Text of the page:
Recognizing dehydration in seniors
Dehydration is a common condition among seniors.
Dehydration occurs when the body loses more water than it takes in. In addition to not consuming enough liquids it can also be caused by diseases and medications, especially diuretics. It is one of the leading causes of hospitalization. Even though a body’s weight is 60 to 70 percent water, a water loss of just 2 percent can trigger the start of dehydration. When an imbalance occurs there can be serious consequences affecting both mental and physical well-being.
Caregivers should be on the alert for symptoms of dehydration. If thirst occurs, dehydration has already begun. Some other symptoms include fatigue, constipation, weight loss, infrequent urination, dark colored urine, dry mouth, and low blood pressure, as well as a decreased ability to function. There is a danger that seniors may not know they are dehydrated so it is important for caregivers to monitor their intake of fluids.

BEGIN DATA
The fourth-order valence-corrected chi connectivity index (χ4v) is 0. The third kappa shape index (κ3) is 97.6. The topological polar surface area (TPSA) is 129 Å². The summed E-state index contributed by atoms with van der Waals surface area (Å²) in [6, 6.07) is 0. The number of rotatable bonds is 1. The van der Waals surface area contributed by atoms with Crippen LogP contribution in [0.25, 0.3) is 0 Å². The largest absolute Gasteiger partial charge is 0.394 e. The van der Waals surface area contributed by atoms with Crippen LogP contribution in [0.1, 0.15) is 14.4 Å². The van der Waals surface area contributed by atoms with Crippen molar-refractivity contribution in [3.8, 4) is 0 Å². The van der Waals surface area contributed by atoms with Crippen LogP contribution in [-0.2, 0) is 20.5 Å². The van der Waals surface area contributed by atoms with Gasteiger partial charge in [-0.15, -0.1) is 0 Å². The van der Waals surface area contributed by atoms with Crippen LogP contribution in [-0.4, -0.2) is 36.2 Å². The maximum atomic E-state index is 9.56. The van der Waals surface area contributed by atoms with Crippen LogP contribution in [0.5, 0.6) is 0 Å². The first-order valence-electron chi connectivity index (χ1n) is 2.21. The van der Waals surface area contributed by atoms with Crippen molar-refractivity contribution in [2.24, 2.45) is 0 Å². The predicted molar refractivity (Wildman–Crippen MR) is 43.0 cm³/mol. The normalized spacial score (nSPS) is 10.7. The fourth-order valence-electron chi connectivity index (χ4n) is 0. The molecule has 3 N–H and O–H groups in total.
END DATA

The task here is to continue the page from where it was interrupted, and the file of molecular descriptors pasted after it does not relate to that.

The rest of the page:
The rule of thumb is eight glasses of water a day but this can vary by individual. Much of our fluids are also obtained from the food we eat so a senior’s diet plays an important role in avoiding dehydration. Fruits and vegetables with high water content as well as soups and juice can help maintain hydration these details.
Caregivers can help prevent dehydration in seniors by reminding them to drink, keeping fluids nearby, and providing a variety of liquids like fruit juices, soups and other healthy beverages. A registered dietitian and/or physician should be consulted if dehydration is a continuing problem.